With the objective to provide the intensity of infection, Patil and Bodhe [35] initiated research on measuring the severity of plant leaf disease using two-level threshold-based segmentation. Initially, the leaf region was identified using simple thresholding. In the next level, infected lesions were identified using triangle thresholding on converted HSI images. The severity of the disease was determined by computing the ratio of the infected area and leaf area. Result analysis showed an accuracy of 98.60%. Powbunthorn et al. [36] developed a method to calculate disease severity in cassava crops. Brown spot disease was focused on in this paper. In the proposed method, the authors first transform the RGB image into HIS image. After this conversion, the diseased pixels are retrieved by separating the Hue. Finally, the percentage of infection was calculated as the ratio of infected pixel count to total leaf pixel count. Islam, R. and Islam, M.R. [37] presented a method to quantify the severity of infection observed on rice leaves. K-Means segmentation was applied on the input leaf image to get healthy and unhealthy clusters of the leaf. A segmented image consisting of a healthy portion was converted into the binary image to calculate the count of pixels in the healthy portion. Similarly, a Segmented image consisting of an unhealthy portion was converted into the binary image to calculate the count of pixels in the diseased portion. Then total pixel count of the sample leaf was calculated as the sum of healthy and unhealthy pixel counts. Finally, the severity of infection was calculated as the ratio of unhealthy pixel count to total leaf pixel count.

Chen et al. [38] introduced a novel approach BLSNet for Rice bacterial leaf streak (BLS) disease recognition and disease severity estimation. BLSNet is actually a deep learning model that utilizes the concept of semantic segmentation. Multi-scale extraction and attention mechanism were integrated into the proposed model to enhance the accuracy of disease segmentation. Actual rice fields images were used by the authors to train the model. The performance of the BLSNet model was compared with semantic segmentation-based deep learning models: UNet and DeepLabv3+. The authors claimed that the proposed model performed better in terms of class and segmentation accuracy.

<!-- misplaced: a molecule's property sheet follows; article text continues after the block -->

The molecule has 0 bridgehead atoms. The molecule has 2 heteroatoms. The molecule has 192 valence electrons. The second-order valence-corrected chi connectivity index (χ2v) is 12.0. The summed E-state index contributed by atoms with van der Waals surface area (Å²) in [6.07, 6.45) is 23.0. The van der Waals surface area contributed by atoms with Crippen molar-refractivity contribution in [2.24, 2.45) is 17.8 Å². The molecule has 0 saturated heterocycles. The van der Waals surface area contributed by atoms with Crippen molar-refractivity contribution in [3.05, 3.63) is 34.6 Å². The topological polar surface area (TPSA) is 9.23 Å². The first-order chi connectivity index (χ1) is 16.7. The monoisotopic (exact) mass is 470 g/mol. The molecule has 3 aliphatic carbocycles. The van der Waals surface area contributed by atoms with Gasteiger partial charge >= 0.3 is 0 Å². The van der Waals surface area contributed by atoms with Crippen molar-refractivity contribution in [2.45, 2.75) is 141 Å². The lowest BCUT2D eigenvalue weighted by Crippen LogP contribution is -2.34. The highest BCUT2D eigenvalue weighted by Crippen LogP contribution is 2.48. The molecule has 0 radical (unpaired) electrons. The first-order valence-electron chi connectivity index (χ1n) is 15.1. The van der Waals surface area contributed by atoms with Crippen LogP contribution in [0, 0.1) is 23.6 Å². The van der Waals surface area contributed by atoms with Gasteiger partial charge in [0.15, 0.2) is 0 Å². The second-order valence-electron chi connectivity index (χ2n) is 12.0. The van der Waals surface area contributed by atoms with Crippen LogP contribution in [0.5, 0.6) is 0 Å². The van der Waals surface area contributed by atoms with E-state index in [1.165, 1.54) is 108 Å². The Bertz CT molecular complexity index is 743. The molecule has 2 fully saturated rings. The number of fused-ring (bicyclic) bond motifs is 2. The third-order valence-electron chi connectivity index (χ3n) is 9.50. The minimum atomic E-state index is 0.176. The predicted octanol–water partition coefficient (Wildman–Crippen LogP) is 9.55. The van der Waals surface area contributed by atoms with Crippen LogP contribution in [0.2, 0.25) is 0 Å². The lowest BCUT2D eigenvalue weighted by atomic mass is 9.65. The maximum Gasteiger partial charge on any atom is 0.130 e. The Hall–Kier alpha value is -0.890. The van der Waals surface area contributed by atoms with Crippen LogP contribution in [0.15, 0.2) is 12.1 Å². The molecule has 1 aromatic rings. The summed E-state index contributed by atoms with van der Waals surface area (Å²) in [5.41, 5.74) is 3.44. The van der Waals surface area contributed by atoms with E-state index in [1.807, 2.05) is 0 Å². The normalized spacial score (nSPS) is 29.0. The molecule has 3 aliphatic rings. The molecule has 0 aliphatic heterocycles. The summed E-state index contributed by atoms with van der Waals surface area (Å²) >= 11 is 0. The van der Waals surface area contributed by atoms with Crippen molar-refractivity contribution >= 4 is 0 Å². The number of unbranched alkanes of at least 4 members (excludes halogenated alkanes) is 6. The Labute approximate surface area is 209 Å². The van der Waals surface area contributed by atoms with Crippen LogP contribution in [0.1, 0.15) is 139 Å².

Aiming to provide a more effective and practical disease detection system Liang et al. [39] proposed a CNN-based PD2SE-Net for automatic plant disease recognition and severity computation. Image augmentation was used to create more instances of input images for the training of the network. The large dataset used for network training reduced the chance of overfitting. Visualization of CNN was exploited for better accuracy and best hyper-parameters tunning. The authors have used the ResNet50 model as the base of the proposed network. ShuffleNet-V2 was used as an auxiliary shuffle structure. The beauty of this model is its ability to perform three different tasks in a single unit. It was utilized in plant species identification, disease detection, and severity computation with the accuracy of 0.99, 0.98, and 0.91 respectively.

In the literature review, most of the authors have addressed disease recognition and severity computation separately in different articles. BLSNet [38] and PD2SE-Net [39] are the models that addressed these two issues in a single unit, but the structures of these two models are complex. Our aim is to develop a simple, fast, and effective deep learning structure for early stage-disease detection by utilizing infection severity computation using image processing techniques.